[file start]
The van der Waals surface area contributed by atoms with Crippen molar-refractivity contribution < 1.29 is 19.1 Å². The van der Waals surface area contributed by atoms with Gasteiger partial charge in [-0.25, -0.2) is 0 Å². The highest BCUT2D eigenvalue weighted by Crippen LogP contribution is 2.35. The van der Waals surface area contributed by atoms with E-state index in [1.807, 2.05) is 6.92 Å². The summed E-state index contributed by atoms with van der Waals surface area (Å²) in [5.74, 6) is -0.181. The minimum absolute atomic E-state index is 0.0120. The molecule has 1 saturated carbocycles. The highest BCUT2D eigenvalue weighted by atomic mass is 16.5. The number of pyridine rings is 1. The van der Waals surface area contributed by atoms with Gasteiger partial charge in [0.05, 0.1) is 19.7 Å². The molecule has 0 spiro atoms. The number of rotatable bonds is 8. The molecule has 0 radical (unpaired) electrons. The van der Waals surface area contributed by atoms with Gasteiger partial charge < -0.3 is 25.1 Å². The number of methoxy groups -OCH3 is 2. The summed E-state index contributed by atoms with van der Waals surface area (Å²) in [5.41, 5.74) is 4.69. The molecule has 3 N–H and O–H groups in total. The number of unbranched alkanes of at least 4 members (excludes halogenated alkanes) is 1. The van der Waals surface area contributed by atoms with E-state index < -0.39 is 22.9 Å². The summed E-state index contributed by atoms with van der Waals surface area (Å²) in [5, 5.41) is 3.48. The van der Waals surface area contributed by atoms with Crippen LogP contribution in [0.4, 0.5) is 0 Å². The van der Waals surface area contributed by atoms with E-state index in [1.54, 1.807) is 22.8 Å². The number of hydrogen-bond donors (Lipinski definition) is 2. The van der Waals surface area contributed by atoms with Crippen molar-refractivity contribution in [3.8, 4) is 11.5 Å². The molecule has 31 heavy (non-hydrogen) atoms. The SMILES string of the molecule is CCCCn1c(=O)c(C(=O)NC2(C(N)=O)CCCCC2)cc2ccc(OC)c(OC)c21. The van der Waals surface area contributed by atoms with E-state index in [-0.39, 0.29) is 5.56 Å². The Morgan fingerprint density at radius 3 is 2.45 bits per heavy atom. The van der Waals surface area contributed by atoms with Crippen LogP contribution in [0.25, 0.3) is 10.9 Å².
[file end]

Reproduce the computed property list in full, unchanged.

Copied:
The van der Waals surface area contributed by atoms with Crippen molar-refractivity contribution < 1.29 is 19.1 Å². The van der Waals surface area contributed by atoms with Gasteiger partial charge in [-0.25, -0.2) is 0 Å². The highest BCUT2D eigenvalue weighted by Crippen LogP contribution is 2.35. The van der Waals surface area contributed by atoms with E-state index in [1.807, 2.05) is 6.92 Å². The summed E-state index contributed by atoms with van der Waals surface area (Å²) in [5.74, 6) is -0.181. The minimum absolute atomic E-state index is 0.0120. The molecule has 1 saturated carbocycles. The highest BCUT2D eigenvalue weighted by atomic mass is 16.5. The number of pyridine rings is 1. The van der Waals surface area contributed by atoms with Gasteiger partial charge in [0.05, 0.1) is 19.7 Å². The molecule has 0 spiro atoms. The number of rotatable bonds is 8. The molecule has 0 radical (unpaired) electrons. The van der Waals surface area contributed by atoms with Gasteiger partial charge < -0.3 is 25.1 Å². The number of methoxy groups -OCH3 is 2. The summed E-state index contributed by atoms with van der Waals surface area (Å²) in [5.41, 5.74) is 4.69. The molecule has 3 N–H and O–H groups in total. The number of unbranched alkanes of at least 4 members (excludes halogenated alkanes) is 1. The van der Waals surface area contributed by atoms with E-state index < -0.39 is 22.9 Å². The summed E-state index contributed by atoms with van der Waals surface area (Å²) in [5, 5.41) is 3.48. The van der Waals surface area contributed by atoms with Crippen LogP contribution in [0.4, 0.5) is 0 Å². The van der Waals surface area contributed by atoms with E-state index in [1.54, 1.807) is 22.8 Å². The number of hydrogen-bond donors (Lipinski definition) is 2. The van der Waals surface area contributed by atoms with Crippen molar-refractivity contribution in [3.8, 4) is 11.5 Å². The molecule has 31 heavy (non-hydrogen) atoms. The SMILES string of the molecule is CCCCn1c(=O)c(C(=O)NC2(C(N)=O)CCCCC2)cc2ccc(OC)c(OC)c21. The van der Waals surface area contributed by atoms with E-state index in [-0.39, 0.29) is 5.56 Å². The Morgan fingerprint density at radius 3 is 2.45 bits per heavy atom. The van der Waals surface area contributed by atoms with Crippen LogP contribution in [0.25, 0.3) is 10.9 Å².